I’ve taken a particular interest in names since I’m thinking of a name for my to-be-born son. I did a little digging through the Social Security Administration names database, which lists all names given to baby boys and girls in America1. I began this exercise to just get a quality list of ideas, but my curiosity got the better of me. Name Trends Since 1950 What was the most popular boy name since 1950?
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I’m going to be a dad (again) soon. I don’t want my boy to have a common name, so I gotta do my research. I’m curious: how do names trend over time? If I pick a name today, will it be popular tomorrow? Step 1: The Social Security Administration reports all baby names each year in the United States, given the name occurs at least 5 times.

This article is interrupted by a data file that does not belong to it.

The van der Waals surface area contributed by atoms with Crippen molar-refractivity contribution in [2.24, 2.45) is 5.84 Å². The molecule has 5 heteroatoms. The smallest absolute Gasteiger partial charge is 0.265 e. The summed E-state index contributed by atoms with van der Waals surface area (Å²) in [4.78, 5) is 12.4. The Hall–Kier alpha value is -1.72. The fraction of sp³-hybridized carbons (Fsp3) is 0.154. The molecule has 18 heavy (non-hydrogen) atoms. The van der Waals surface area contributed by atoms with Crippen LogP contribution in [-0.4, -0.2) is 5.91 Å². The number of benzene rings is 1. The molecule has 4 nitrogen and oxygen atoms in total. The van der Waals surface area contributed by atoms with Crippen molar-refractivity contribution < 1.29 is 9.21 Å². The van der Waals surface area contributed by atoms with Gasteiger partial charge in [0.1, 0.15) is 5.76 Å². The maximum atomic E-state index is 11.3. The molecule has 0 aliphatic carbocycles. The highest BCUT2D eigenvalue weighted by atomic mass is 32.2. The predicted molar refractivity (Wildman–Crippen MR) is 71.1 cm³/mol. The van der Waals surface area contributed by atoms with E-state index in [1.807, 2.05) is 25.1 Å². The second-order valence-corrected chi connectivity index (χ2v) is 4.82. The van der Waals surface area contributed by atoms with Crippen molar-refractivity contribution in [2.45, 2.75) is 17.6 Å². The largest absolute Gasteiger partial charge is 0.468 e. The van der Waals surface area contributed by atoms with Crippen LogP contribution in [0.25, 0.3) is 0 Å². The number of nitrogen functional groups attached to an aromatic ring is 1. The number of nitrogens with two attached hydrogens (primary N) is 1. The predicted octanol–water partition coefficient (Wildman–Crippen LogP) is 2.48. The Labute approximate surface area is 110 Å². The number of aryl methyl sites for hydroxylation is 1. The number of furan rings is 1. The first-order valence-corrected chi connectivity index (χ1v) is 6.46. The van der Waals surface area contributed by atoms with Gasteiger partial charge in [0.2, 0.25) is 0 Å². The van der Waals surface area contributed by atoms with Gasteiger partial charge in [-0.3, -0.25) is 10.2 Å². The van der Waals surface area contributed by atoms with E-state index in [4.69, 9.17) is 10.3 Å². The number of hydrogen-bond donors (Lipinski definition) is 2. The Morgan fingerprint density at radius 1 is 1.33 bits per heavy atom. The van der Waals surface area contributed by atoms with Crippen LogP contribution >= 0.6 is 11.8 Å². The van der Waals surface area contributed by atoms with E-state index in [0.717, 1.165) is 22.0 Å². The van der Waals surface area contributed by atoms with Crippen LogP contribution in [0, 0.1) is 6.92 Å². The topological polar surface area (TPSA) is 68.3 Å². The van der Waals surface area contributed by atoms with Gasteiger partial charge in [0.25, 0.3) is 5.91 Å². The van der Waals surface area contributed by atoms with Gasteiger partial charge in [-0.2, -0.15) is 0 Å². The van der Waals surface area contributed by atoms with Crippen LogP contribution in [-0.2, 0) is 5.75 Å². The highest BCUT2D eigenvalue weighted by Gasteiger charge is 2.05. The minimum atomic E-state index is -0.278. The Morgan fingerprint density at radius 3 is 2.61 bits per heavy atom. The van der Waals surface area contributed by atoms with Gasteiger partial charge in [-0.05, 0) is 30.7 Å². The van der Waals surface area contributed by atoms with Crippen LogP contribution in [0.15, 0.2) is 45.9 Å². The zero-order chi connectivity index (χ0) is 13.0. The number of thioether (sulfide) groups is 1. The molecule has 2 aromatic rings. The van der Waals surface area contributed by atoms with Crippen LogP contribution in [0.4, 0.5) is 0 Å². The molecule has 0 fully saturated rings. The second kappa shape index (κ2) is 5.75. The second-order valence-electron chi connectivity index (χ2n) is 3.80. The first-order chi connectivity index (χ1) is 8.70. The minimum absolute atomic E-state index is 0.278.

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R users fall in love with ggplot2, the growing standard for data visualization in R. The ability to quickly vizualize trends, and customize just about anything you’d want, make it a powerful tool. Yet this week, I made a discovery that may reduce how much I used ggplot2. Enter plot_ly(). For this post, I assume that you have a working knowledge of the dplyr (or magrittr) and ggplot2 packages.
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Bryan Whiting

father, innovator, data scientist

Data Scientist

Washington, D.C.